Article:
Farther North is Mahukona which is a beautiful area but highly dangerous. The offshore winds venturi down off the mountain almost everyday. This would be the last paddling area I would recommend to inexperienced paddlers and more experienced paddlers should only be out with minimal trades forecast or in the morning and hugging the coastline. Don't take chances here. People have been lost (Read the story at the bottom)....
All the way at the North end of the island and actually a bit around to the Northeast side is where the valleys start. this is one of the most visually stunning parts of the island. Depending on the day, a person can kayak from Keokea Beach Park around to the right which will take you toward the valleys. This is best done with below average tradewinds and early in the morning as long as there is no high surf advisory for the North or Northeast coasts. If the winds do pick up (which you should expect) it will get rough with whitecaps and washing machine (type) wave action bouncing back off the cliffs. As long as your comfortable in rough water your return should be relatively easy with the wind pushing you back toward your starting point.
Mahukona Mishap: I caught this story on the News and in the next few days it went national and was on CNN. They somehow made it sound like this guy was a hero, maybe because it was a slow newsweek and he raised the level of news/entertainment that week.
Anyway, the guy is paddling/kayaksailing up the South Kohala coast. He's been kayak/camping for a couple of days and makes his way up toward Mahukona. As he relates the story (and the reporters latched onto), he ran into a storm, extremely high winds which swept him out to sea. I can tell you I was paying attention to the weather on the days of his ordeal and the trade forcast was only 10-20 (which is standard). There was no storm but I wouldn't dispute that he ran into high winds blowing offshore. He paddled/sailed directly into the windline which is there just about everyday with the exception of very light trade days.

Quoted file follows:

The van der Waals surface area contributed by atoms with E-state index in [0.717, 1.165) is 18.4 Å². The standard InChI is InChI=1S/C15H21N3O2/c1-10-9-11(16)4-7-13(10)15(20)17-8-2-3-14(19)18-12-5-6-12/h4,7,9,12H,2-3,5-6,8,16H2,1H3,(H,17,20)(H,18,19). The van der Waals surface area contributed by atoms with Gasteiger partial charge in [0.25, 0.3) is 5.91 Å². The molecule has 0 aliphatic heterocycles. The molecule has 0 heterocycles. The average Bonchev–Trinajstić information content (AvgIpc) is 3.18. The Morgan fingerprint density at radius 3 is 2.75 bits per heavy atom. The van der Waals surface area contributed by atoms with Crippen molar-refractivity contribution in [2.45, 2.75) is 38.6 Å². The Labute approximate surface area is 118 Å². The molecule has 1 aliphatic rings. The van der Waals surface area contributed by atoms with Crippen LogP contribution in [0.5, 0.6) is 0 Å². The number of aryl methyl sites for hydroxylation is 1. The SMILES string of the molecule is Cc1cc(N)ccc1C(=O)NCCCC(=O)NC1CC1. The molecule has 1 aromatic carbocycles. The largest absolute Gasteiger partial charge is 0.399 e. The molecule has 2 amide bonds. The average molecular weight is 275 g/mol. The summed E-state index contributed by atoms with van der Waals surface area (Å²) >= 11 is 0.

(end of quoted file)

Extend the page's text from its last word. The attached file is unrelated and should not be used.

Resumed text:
So making a quick U-turn might have got him back into the calm or onshore( reverse) wind direction but in any event he was tumbled out of his kayak numerous times. He didn't relate if he was able to get his sail down and furled or not. Eventually he realized he was in deep trouble and got out his cellphone and started calling 911. By the time they got out searching for him in aircraft he was telling the 911 operator that he believed he might be 20 miles offshore. They could not locate him and apparently he went through the night, still making calls to 911. The next day they were again in search mode looking farther and farther out. Trouble is the farther out one gets the wider the search area since the wind (or if he's still got his sail up) might take him farther off the line that they believe he was being blown..
So either his cell phone went dead or he was too far for coverage. Finally they located him, 120 miles out!!! They got video from the rescue helicopter and at that time he was still sailing! which was only accelerating his progress away from the island.... He was sunburned and dehydrated but well enough to satisfy the news reporters.
Same Year, Same Location. A local out in a small inflatable boat with 2hp motor. It was likely a similar story with not such a happy ending. The search was made but no trace was ever found. If the boat didn't sink it would be a terrible way to go.....